With its debut in 1842, The Illustrated London News became the world’s first fully illustrated weekly newspaper, marking a revolution in journalism and news reporting. The publication presented a vivid picture of British and world events “ including news of war, disaster, ceremonies, the arts and science “ with coverage in the first issue ranging from the Great Fire of Hamburg to Queen Victoria’s fancy dress ball at Buckingham Palace…When the Crimean War broke out in September 1853 Herbert Ingram was more than ready for action. He dispatched six war artists, O. W. Brierly, J. W. Carmichael, J. A. Crowe, E. A. Goodall, G. H. Thomas, and Constantin Guys, to the front; for good measure he also published engravings of photographs taken by Roger Fenton, the world’s first war photographer. The artists became the first correspondents to accompany an army at war and send back reports. For three years readers were able to follow the Siege of Sevastopol, the assaults on the Redan and the Malakoff, and the battles of Balaclava and Inkerman in drawings and photographs. War had never been reported in such depth.
Fenton’s recordings of the Crimean War are considered one of the earliest war images in the history of photography. The recordings were converted into woodcuts and printed in newspapers such as the Illustrated London News. Contrary to the expectations, however, the recordings do not represent a battle on the battlefield. The long exposure time and the large, difficult to transport equipment made the work more difficult. For these reasons, mainly administrative and military events, British officers and their troops are depicted in everyday scenes from the camp. Simple soldiers were only regarded by Fenton as marginal figures, which is why he mostly photographed officers (Keller 2001, p. 134). A large part of the recordings are therefore also made. Known are some 360 shots of Fenton’s war, which finally make him famous.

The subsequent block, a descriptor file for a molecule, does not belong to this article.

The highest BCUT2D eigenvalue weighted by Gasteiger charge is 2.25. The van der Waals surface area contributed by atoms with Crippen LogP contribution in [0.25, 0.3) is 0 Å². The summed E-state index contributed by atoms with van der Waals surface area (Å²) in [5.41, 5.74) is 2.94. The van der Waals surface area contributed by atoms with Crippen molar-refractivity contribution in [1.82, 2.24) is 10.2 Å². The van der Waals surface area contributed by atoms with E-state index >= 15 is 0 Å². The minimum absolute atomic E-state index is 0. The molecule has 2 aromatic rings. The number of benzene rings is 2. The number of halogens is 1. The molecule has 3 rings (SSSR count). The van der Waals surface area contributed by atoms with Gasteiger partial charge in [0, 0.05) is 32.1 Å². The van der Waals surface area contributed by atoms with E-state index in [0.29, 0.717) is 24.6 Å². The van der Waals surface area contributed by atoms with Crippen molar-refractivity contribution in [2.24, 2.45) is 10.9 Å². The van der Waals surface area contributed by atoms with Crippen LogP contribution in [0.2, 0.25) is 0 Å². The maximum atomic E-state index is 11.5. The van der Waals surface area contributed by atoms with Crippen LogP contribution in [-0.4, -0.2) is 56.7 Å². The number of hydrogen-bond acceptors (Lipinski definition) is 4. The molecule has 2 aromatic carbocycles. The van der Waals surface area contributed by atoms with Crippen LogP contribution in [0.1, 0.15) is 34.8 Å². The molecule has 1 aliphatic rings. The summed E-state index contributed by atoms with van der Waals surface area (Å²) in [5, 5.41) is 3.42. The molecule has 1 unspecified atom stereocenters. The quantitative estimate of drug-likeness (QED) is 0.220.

Roger Fenton (1819-1869), who was born in Crimble Hall near Heywood / GB, studied mathematics, Greek, and Latin before he began his jurisprudence in London. He developed a great interest in the painting, which brought him to Paris to learn the calotypy procedure. In 1853 he founded the Royal Photographic Society together with other British photographers. Starting from 1854 he laid down his work as a lawyer and devoted himself fully to the photography. He is hired as a popular portrait photographer and even by the English royal family for orders. But his interest is mainly in architecture and landscape photography, as was also the case with his French colleagues, such as Gustave Le Gray, who originally came from painting. In 1862 he finished his photographic work and had his complete equipment auctioned. Back in London returned to his professional activity as a lawyer. He died in 1869 at the age of fifty years after a long illness.
Keller, Ulrich. The Ultimate Spectacle. A Visual History of the Crimean War. Amsterdam, 2001.
Gordon, Sophie. Roger Fenton. Julia Margaret Cameron. Early British Photographs from the Royal Collection. London, 2010.
Gernsheim, Helmut. The Rise of Photography, 1850-1880: The Age of Collodion. London: Thames and Hudson, 1989. p 92